What we have seen so far is economic data through 1Q continuing to come in a little better than feared with GDP rising from 1.4% y/y growth in 4Q 2018 to 1.8%. However, this is likely due to the continued stockpiling by firms in preparation for the worst outcome, a “no-deal” Brexit. Indeed, following May’s resignation the manufacturing PMI for the month of May plummeted into contraction of 49.4 from 53.1, a near three year low (see chart below). We expect 2Q growth to slow substantially from the recent levels.
Following strong stimulus in the second half of 2018, 1Q GDP in China did surprise to the upside with growth unexpectedly holding steady at 6.4% y/y. It appears the lead in to the second quarter was also solid as March retail sales firmed to 8.7% y/y while industrial production also beat forecasts. Despite these more upbeat figures earlier in the quarter, the impact of slowing global trade became more pronounced in May and June as can be seen in the chart below left from the National Bureau of Statistics of China (NBS) showing plunging manufacturing PMI readings. The service sector continues to be a larger component of China’s growth but is still not large enough to offset the decline in trade.
China cannot continue to apply monetary stimulation along with fiscal adjustments as they did during 1Q without risking a sharp decline in the renminbi. Letting the currency drop more would risk closing the door indefinitely to a potential trade agreement with the United States as a weakening dollar is a major issue with the current administration.
Despite his seemingly secure position, President Xi may fear the inflationary consequences of decisive monetary stimulation and what it could mean for the social cohesion of the nation. A sharp decline in the currency would have the potential to threaten the Communist Party’s ability to maintain control. The bureaucrats know that the Communist Party came to power because the former regime created too much inflation, which led to revolution by the Communists. Still, we do not expect China to bend to U.S. demands. They are powerful and proud nationalists with a long-term vision and will likely execute accordingly.
Economic growth in Japan for the first quarter was revised to a strong 2.2% annualized rate with capital expenditures in the non-manufacturing area leading the improvement. This followed a solid 1.6% a/r in the final quarter of 2018. The revised figures reaffirmed that imports fell faster than exports in the first quarter, underlining rising pressure across the economy as consumers hesitate to spend. Private consumption accounts for nearly 60% of gross domestic product in Japan.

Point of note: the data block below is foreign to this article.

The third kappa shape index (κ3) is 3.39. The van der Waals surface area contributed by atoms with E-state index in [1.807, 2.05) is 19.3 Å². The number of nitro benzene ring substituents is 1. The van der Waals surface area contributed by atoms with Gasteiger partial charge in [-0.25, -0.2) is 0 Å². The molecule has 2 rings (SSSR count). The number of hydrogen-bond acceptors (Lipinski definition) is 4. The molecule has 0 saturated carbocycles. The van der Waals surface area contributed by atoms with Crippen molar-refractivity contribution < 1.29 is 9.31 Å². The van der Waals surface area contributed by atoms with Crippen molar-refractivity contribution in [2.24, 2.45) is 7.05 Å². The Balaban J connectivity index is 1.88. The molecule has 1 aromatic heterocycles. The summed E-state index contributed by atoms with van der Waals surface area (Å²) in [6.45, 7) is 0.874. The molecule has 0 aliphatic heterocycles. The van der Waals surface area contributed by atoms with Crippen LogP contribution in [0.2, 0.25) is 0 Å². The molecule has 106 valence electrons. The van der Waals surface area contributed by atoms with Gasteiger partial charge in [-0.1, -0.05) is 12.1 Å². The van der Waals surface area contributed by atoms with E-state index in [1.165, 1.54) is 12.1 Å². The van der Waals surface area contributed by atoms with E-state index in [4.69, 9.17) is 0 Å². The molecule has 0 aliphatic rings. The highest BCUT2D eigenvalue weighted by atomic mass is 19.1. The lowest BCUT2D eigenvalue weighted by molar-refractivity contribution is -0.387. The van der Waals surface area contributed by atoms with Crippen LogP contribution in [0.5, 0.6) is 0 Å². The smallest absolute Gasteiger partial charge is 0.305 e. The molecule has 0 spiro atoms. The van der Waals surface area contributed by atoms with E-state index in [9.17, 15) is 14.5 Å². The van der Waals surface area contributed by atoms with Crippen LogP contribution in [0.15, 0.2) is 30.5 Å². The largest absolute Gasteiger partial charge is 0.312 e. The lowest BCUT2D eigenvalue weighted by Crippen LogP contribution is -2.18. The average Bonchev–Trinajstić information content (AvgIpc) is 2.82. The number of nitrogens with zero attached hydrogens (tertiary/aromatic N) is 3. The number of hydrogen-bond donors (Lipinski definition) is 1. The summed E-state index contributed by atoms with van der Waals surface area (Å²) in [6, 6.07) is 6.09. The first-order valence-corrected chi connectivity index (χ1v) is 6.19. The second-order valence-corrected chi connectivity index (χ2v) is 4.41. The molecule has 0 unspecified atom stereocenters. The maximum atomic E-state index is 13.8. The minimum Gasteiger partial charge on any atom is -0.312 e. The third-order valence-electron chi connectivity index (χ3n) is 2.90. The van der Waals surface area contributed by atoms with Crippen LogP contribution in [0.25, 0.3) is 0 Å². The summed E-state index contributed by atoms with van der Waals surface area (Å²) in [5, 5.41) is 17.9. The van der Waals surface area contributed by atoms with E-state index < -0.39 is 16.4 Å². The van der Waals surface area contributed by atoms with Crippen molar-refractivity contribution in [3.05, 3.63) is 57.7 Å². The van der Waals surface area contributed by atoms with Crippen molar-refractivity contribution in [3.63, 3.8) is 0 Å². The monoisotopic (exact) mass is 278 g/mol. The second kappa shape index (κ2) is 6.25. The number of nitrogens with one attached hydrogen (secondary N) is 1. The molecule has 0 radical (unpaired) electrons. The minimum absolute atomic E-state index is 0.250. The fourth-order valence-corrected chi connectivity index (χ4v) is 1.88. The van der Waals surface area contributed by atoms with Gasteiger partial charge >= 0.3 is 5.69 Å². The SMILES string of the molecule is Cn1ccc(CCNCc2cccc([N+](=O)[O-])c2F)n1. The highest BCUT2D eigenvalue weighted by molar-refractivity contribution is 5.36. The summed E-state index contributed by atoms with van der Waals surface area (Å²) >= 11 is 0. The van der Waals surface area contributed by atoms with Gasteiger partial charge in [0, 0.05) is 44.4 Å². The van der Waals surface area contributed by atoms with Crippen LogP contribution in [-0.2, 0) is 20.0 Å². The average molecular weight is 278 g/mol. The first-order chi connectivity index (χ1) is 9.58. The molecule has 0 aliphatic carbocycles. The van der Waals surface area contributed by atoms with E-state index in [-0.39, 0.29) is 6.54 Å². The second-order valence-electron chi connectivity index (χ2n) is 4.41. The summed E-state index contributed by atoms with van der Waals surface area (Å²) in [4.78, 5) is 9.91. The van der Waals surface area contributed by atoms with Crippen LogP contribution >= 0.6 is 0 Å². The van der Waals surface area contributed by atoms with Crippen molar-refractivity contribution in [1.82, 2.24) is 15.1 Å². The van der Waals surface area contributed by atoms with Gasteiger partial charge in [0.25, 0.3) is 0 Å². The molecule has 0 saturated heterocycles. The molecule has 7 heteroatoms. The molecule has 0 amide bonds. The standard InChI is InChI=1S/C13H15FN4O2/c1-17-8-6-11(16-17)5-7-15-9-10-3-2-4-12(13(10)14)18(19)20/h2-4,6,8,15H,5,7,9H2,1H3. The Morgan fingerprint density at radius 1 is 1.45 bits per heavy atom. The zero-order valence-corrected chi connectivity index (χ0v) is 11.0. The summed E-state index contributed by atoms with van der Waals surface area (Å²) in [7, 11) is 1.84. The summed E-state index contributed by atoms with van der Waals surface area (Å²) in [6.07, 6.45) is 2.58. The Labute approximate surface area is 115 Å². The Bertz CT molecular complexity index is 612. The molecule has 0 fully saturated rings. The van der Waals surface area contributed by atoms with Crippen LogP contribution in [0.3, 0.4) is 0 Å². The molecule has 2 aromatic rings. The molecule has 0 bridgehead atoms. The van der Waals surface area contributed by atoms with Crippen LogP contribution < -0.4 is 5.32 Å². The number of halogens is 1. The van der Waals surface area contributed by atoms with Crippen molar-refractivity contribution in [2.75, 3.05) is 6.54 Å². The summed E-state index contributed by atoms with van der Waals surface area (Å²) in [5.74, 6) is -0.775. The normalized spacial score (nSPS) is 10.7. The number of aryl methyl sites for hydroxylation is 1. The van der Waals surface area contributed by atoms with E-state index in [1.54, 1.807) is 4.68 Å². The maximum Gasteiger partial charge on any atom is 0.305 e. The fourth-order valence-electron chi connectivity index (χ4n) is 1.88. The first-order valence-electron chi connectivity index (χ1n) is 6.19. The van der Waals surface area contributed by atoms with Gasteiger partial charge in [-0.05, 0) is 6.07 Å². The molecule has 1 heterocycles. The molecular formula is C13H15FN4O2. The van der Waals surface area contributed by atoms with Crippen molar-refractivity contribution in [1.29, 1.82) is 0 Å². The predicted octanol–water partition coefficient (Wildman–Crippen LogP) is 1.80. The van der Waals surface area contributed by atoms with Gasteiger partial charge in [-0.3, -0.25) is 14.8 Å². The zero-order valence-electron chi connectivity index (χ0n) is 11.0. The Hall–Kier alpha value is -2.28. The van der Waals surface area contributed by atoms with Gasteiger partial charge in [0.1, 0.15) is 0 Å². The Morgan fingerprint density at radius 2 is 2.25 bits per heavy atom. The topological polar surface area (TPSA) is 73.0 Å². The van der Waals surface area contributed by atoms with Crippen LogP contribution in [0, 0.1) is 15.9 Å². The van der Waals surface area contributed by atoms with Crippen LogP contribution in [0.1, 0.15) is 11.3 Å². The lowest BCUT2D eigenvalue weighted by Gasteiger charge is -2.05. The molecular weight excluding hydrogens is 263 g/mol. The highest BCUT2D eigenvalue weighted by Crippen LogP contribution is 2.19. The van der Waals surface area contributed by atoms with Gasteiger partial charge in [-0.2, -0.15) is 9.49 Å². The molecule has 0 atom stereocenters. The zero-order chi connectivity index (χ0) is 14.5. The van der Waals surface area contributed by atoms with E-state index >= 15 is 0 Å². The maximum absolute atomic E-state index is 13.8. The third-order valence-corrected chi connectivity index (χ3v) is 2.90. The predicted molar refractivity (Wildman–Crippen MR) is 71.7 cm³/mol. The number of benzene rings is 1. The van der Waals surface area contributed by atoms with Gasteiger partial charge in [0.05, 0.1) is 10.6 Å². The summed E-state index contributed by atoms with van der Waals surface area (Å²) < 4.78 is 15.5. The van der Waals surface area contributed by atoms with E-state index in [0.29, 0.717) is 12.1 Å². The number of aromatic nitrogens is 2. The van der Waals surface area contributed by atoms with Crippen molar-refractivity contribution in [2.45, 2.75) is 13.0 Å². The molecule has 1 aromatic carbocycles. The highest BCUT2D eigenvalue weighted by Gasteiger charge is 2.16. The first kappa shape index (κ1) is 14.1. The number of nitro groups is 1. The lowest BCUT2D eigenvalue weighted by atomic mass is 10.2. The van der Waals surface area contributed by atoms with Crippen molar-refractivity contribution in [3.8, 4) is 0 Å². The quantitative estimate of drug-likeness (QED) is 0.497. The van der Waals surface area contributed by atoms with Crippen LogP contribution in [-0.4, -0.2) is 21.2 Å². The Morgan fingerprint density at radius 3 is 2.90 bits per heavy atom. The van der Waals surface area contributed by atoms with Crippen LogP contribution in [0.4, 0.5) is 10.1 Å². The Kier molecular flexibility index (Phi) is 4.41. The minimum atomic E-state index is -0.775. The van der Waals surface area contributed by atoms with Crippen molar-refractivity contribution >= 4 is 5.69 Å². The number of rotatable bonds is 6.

Many analysts believe the economy was not as strong as the GDP numbers show and that overall capital spending and personal consumption remained sluggish, posing a downturn risk to the Japanese economy. This will be tested in October with the planned hike in the VAT consumption tax that will rise from 8% to 10%. If the strong GDP readings encourage Prime Minister Shinzo Abe to press ahead with the sales tax increase, we fear the Japanese economy will slow back towards 1% growth.
The Japanese government maintains that the world’s third-largest economy is recovering moderately despite an uncertain global outlook amid growing trade tensions between China and the United States. Data on the trend in trade between Japan and China appear to support that as Japan’s exports to China were about to recover earlier in the year (see chart below showing the start of a potential reversal). But with the renewed US-China tensions, the rebound is much less certain now.
In April, the International Monetary Fund cut its estimates for global growth, pointing to increased trade tensions and tariff increases between the U.S. and China as a key factor. Yields on government bonds around the world fell to fresh 2019 lows at the time of this writing with flaring trade worries driving investors into safe-haven assets. China is a key market for the goods of developing countries, making its conflict with the U.S. particularly worrying for emerging-market investors. Satellite economies such as South Korea send around a quarter of its exports to China, which is also an important consumer of commodities such as Chilean copper, Brazilian crude and Indonesian palm oil. Many fear that demand for these products will suffer if the trade conflict squeezes China’s economy, hurting commodity producers and weighing on raw materials prices all over the region.
Though we do not believe China policymakers will allow this, many investors are also concerned that a broad range of developing countries will be forced to loosen monetary policy and weaken their currencies if China lets the yuan depreciate to spur economic growth. Currencies like the Taiwan dollar, Korean won and Chilean peso extended their declines in May and June before reversing modestly in early July. If emerging countries want to avoid a crisis, issuing a greater share of debt in their own currency is key. This avoids the risk that a devaluation can force them into default, and it leaves them with the option (not necessarily a good one) of printing money to escape difficulties.
China does more than 90% of its borrowing in local currency, which limits the risks somewhat and almost all large emerging markets now do more than half of their borrowing in their own currency. However, not all emerging markets have made uniform progress in converting to local market debt. The two biggest exceptions are Argentina and Turkey and we see the result as these two countries both slipped into crisis during 2018 as a strong dollar put pressure on their currencies.